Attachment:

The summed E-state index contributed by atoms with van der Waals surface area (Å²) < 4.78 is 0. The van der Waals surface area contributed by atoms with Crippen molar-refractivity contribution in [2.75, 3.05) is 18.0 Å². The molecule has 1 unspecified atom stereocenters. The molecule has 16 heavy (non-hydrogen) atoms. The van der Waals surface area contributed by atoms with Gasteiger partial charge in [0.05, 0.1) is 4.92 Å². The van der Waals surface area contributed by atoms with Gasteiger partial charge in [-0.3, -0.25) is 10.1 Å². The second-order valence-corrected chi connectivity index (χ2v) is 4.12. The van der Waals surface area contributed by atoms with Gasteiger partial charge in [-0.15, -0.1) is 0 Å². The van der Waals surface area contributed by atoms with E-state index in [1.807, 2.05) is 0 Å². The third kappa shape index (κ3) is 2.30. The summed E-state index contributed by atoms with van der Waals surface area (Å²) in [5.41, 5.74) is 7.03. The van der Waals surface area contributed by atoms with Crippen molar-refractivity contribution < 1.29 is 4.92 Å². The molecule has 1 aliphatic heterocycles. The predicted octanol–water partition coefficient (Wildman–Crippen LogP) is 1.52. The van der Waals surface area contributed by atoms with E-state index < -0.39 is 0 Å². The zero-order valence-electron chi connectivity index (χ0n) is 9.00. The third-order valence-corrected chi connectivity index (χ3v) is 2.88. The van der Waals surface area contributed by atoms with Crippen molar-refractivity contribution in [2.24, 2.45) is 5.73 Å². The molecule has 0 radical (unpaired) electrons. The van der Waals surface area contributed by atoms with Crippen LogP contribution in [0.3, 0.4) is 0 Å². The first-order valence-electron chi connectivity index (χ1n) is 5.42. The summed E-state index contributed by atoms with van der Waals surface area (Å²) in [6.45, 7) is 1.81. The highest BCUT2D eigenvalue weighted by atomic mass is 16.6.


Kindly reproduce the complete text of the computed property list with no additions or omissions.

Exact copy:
The summed E-state index contributed by atoms with van der Waals surface area (Å²) < 4.78 is 0. The van der Waals surface area contributed by atoms with Crippen molar-refractivity contribution in [2.75, 3.05) is 18.0 Å². The molecule has 1 unspecified atom stereocenters. The molecule has 16 heavy (non-hydrogen) atoms. The van der Waals surface area contributed by atoms with Gasteiger partial charge in [0.05, 0.1) is 4.92 Å². The van der Waals surface area contributed by atoms with Gasteiger partial charge in [-0.3, -0.25) is 10.1 Å². The second-order valence-corrected chi connectivity index (χ2v) is 4.12. The van der Waals surface area contributed by atoms with Gasteiger partial charge in [-0.15, -0.1) is 0 Å². The van der Waals surface area contributed by atoms with E-state index in [1.807, 2.05) is 0 Å². The third kappa shape index (κ3) is 2.30. The summed E-state index contributed by atoms with van der Waals surface area (Å²) in [5.41, 5.74) is 7.03. The van der Waals surface area contributed by atoms with Crippen molar-refractivity contribution < 1.29 is 4.92 Å². The molecule has 1 aliphatic heterocycles. The predicted octanol–water partition coefficient (Wildman–Crippen LogP) is 1.52. The van der Waals surface area contributed by atoms with E-state index < -0.39 is 0 Å². The zero-order valence-electron chi connectivity index (χ0n) is 9.00. The third-order valence-corrected chi connectivity index (χ3v) is 2.88. The van der Waals surface area contributed by atoms with Crippen molar-refractivity contribution in [2.24, 2.45) is 5.73 Å². The molecule has 0 radical (unpaired) electrons. The van der Waals surface area contributed by atoms with Crippen LogP contribution in [0.3, 0.4) is 0 Å². The first-order valence-electron chi connectivity index (χ1n) is 5.42. The summed E-state index contributed by atoms with van der Waals surface area (Å²) in [6.45, 7) is 1.81. The highest BCUT2D eigenvalue weighted by atomic mass is 16.6.